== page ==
It’s not that it’s put out by a bunch of cranks. It’s featured by the Council on Foreign Relations. And it’s not that it is not interesting. I highlighted several passages, many of which were thought provoking.
But… International Relations scholars, famously, can’t predict anything. The beginnings of wars, the outbreaks of peace, the collapse or emergence of empires — I’m aware of no solid model that can predict these as well as, say, the weather two days from now.
Some authors, like Bruce Cummings, appear to just be intellectual jokes
“American television rounded up all the usual images of North Korea: frightening soldiers goose-stepping through Pyongyang, a madman at the help who starves his people, missiles fired “over Japan” ( all missile launches are to the east, to take advantage of the Earth’s rotation)”
But generally, over and over, authors told us only what we already knew, and missed titanic changes under the surface.
It is noteworthy that the chair of the North Korean side in the DPRK-China Joint Guidance Committee for Economic Zones is Jang Song Taek, Kim Jong I’ls’ brother-in-law and vice chairman of the National Defense Commission
(yes, it is a noteworthy indeed that Jong Song Taek was arrested during a committee meeting, and tried as a traitor.)
Kim Jong Un is known to have focused on taking control of the military and the intelligence apparatuses with teh full support of the two key
power holders, Jang Song Taek and Ri Yong Ho, under the tight supervision of Kim Jung Il.
(Well, we know something – perhaps what is not something we’re sure of. Currently the only question is to what fraction of Jang’s family tree is annihilated.)
This isn’t to say the entire book is trash. Chapter 8, “Low-Profile Capitalism: The Emergence of the New Merchant / Entrepreneurial Class in Post-Famine North Korea” by Andrei Lankov is very solid. In fact, it’s probably worth the price of the book.
Proteus is the sixth piece of interactive fiction I’ve played.
Interactive fiction can be thought of as on two dimensions, the extent to which the game focuses on the “player” (who he is, why he is there, and so on) and the extent to which the game focuses on the environment (the emotions it evokes, the thoughts it provokes, and so on).
This allows us to create a simple 2×2 matrix
|Not Player Centered||Player Centered|
|Not Environment Centered||N/A||The Novelist,
|Environment Centered||The Stanley Parable, Proteus||Dear Esther,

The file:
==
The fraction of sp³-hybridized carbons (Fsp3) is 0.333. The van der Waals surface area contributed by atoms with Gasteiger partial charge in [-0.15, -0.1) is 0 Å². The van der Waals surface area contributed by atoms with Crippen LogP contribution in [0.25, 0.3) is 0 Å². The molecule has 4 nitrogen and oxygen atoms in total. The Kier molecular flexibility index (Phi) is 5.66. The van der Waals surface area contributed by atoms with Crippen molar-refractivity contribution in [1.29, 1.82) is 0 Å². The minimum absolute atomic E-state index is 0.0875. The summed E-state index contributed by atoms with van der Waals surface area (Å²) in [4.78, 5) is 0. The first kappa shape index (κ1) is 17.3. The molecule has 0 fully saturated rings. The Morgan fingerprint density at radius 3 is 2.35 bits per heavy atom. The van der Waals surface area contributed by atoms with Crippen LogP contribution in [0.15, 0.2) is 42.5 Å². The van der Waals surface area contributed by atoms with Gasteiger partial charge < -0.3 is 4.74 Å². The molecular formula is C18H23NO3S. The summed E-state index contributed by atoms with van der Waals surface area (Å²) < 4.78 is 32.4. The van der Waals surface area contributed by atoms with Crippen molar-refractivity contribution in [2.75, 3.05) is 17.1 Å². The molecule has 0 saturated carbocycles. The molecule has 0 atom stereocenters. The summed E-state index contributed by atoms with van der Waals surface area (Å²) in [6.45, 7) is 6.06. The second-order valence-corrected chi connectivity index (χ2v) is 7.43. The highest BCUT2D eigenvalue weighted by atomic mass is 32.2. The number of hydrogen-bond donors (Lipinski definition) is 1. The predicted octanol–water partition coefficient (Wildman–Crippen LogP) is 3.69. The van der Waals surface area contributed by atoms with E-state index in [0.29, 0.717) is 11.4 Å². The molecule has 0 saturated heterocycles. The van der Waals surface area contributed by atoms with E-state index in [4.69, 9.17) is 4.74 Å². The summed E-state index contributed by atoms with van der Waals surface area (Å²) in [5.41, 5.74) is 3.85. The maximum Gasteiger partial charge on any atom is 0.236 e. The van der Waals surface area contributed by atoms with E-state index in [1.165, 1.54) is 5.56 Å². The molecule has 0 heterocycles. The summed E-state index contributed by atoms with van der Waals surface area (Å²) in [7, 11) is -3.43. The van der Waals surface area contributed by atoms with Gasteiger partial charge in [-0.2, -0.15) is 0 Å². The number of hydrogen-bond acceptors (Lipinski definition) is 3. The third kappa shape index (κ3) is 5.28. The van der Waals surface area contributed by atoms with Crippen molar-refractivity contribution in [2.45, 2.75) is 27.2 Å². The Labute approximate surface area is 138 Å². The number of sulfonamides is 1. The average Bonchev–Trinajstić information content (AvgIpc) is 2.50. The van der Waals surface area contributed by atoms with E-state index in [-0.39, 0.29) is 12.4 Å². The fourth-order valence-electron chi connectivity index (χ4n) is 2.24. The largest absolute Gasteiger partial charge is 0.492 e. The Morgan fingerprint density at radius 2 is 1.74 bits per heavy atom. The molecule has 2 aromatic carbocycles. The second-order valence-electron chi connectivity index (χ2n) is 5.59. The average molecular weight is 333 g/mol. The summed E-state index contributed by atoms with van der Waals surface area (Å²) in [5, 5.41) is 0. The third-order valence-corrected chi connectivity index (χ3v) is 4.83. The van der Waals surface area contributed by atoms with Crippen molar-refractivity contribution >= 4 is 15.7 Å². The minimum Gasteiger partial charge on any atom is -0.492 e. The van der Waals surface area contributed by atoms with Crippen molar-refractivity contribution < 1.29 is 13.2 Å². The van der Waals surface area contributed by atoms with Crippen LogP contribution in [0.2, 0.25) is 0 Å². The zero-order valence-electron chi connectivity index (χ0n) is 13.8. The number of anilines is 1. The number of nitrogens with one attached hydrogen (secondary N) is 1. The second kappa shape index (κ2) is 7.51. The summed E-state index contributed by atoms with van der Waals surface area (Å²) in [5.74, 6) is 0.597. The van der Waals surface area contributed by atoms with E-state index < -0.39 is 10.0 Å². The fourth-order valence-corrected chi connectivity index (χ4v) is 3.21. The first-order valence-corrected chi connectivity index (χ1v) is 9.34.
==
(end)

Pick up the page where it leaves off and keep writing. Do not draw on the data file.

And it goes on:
Like The Stanley Parable, Proteus focuses exclusively on the environment. But while The Stanley Parable is cognitive, subverting the expectations of players, Proteus is emotive, building up a perfect child-like world with no rules, no enemies, and no protagonists — only delight.
Most reviewers of Proteus, whether their impressions are positive and negative, play Proteus for less than an hour. Whimsy without people or danger may be a hollow emotion indeed.
The game is not as beautiful as Esther, not as subversive as Stanley, not as political as Home, and not as spartan as Depression. Rather, it strives for realism and universality. In The Novelist you play a disembodied spirit capable of reading the minds, and impacting the choices of three characters: a novelist, his wife, and their child.
The entire game takes place within a house. Additionally, information is limited. For instance, is the novelist’s goal of writing the novel simply self-actualization nonsense (which implies one set of choices) or the only hope of a family for income (which implies a dramatically different set). How accurate is your ability t read minds, and how much veracity do the thoughts of the family have? These questions are unanswered and, largely, unaddressed.
Many reviewers noted they cried during the game (See Rock, Paper, Shotgun‘s review). Perhaps I’ve listened to many hours of Dave Ramsey, but I interpreted the opening scenario as a looming economic and relationship disaster, and proceeded accordingly. Without spoiling the ending, if you consider the advise of Penelope Trunk, I achieved a happy outcome for all involved.
McArdle is referring to an emotional debate about job searches in the academic ghetto. Here are some titles of the posts:
The entire controversy boils down to three points:
As Megan McArdle notes, the solution is to get a real job. Leave the ghetto.